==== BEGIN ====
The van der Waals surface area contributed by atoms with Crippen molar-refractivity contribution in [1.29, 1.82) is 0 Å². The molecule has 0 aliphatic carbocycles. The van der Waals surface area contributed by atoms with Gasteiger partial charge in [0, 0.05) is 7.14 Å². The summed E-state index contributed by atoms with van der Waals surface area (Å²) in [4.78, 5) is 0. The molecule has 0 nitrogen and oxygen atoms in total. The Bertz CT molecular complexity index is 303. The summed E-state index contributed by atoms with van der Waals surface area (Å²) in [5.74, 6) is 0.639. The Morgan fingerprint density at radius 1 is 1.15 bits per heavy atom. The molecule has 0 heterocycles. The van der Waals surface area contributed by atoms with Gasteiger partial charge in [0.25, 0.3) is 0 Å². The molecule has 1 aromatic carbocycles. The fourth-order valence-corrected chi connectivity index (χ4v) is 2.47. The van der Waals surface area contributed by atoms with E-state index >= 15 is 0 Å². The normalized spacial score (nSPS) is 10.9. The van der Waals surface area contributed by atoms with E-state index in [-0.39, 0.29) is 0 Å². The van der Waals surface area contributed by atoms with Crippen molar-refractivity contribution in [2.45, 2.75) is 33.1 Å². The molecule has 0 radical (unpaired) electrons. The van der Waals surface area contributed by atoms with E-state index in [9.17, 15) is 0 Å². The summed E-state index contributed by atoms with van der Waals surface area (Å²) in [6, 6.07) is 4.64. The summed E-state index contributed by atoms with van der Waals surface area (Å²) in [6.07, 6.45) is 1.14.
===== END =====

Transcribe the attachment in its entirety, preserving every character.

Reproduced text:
The van der Waals surface area contributed by atoms with Crippen molar-refractivity contribution in [1.29, 1.82) is 0 Å². The molecule has 0 aliphatic carbocycles. The van der Waals surface area contributed by atoms with Gasteiger partial charge in [0, 0.05) is 7.14 Å². The summed E-state index contributed by atoms with van der Waals surface area (Å²) in [4.78, 5) is 0. The molecule has 0 nitrogen and oxygen atoms in total. The Bertz CT molecular complexity index is 303. The summed E-state index contributed by atoms with van der Waals surface area (Å²) in [5.74, 6) is 0.639. The Morgan fingerprint density at radius 1 is 1.15 bits per heavy atom. The molecule has 0 heterocycles. The van der Waals surface area contributed by atoms with Gasteiger partial charge in [0.25, 0.3) is 0 Å². The molecule has 1 aromatic carbocycles. The fourth-order valence-corrected chi connectivity index (χ4v) is 2.47. The van der Waals surface area contributed by atoms with E-state index >= 15 is 0 Å². The normalized spacial score (nSPS) is 10.9. The van der Waals surface area contributed by atoms with E-state index in [-0.39, 0.29) is 0 Å². The van der Waals surface area contributed by atoms with Crippen molar-refractivity contribution in [2.45, 2.75) is 33.1 Å². The molecule has 0 radical (unpaired) electrons. The van der Waals surface area contributed by atoms with E-state index in [9.17, 15) is 0 Å². The summed E-state index contributed by atoms with van der Waals surface area (Å²) in [6, 6.07) is 4.64. The summed E-state index contributed by atoms with van der Waals surface area (Å²) in [6.07, 6.45) is 1.14.